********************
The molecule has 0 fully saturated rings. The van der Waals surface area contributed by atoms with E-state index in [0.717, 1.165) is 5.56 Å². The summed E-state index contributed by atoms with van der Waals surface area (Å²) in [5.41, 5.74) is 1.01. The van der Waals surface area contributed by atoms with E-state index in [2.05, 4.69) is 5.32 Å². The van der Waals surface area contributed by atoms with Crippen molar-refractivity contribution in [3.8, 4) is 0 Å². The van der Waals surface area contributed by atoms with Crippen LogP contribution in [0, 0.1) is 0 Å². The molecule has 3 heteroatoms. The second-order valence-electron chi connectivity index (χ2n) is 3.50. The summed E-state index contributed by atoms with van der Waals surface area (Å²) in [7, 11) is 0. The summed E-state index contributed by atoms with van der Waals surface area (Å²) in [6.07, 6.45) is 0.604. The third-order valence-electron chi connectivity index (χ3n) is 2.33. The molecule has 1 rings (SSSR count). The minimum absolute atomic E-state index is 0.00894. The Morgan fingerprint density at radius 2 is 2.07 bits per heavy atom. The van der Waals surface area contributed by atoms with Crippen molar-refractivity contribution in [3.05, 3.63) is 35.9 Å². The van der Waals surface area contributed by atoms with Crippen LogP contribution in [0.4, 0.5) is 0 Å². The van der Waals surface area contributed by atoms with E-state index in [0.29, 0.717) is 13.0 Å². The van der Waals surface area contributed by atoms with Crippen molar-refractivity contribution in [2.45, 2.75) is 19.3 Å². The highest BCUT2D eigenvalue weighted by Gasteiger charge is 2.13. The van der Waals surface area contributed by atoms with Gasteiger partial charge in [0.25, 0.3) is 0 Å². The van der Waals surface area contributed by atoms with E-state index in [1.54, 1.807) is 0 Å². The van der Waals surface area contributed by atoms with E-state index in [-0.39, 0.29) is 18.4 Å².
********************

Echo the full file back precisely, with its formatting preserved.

The molecule has 0 fully saturated rings. The van der Waals surface area contributed by atoms with E-state index in [0.717, 1.165) is 5.56 Å². The summed E-state index contributed by atoms with van der Waals surface area (Å²) in [5.41, 5.74) is 1.01. The van der Waals surface area contributed by atoms with E-state index in [2.05, 4.69) is 5.32 Å². The van der Waals surface area contributed by atoms with Crippen molar-refractivity contribution in [3.8, 4) is 0 Å². The van der Waals surface area contributed by atoms with Crippen LogP contribution in [0, 0.1) is 0 Å². The molecule has 3 heteroatoms. The second-order valence-electron chi connectivity index (χ2n) is 3.50. The summed E-state index contributed by atoms with van der Waals surface area (Å²) in [7, 11) is 0. The summed E-state index contributed by atoms with van der Waals surface area (Å²) in [6.07, 6.45) is 0.604. The third-order valence-electron chi connectivity index (χ3n) is 2.33. The molecule has 1 rings (SSSR count). The minimum absolute atomic E-state index is 0.00894. The Morgan fingerprint density at radius 2 is 2.07 bits per heavy atom. The van der Waals surface area contributed by atoms with Crippen molar-refractivity contribution in [3.05, 3.63) is 35.9 Å². The van der Waals surface area contributed by atoms with Crippen LogP contribution in [0.4, 0.5) is 0 Å². The van der Waals surface area contributed by atoms with E-state index in [0.29, 0.717) is 13.0 Å². The van der Waals surface area contributed by atoms with Crippen molar-refractivity contribution in [2.45, 2.75) is 19.3 Å². The highest BCUT2D eigenvalue weighted by Gasteiger charge is 2.13. The van der Waals surface area contributed by atoms with Gasteiger partial charge in [0.25, 0.3) is 0 Å². The van der Waals surface area contributed by atoms with E-state index in [1.54, 1.807) is 0 Å². The van der Waals surface area contributed by atoms with E-state index in [-0.39, 0.29) is 18.4 Å².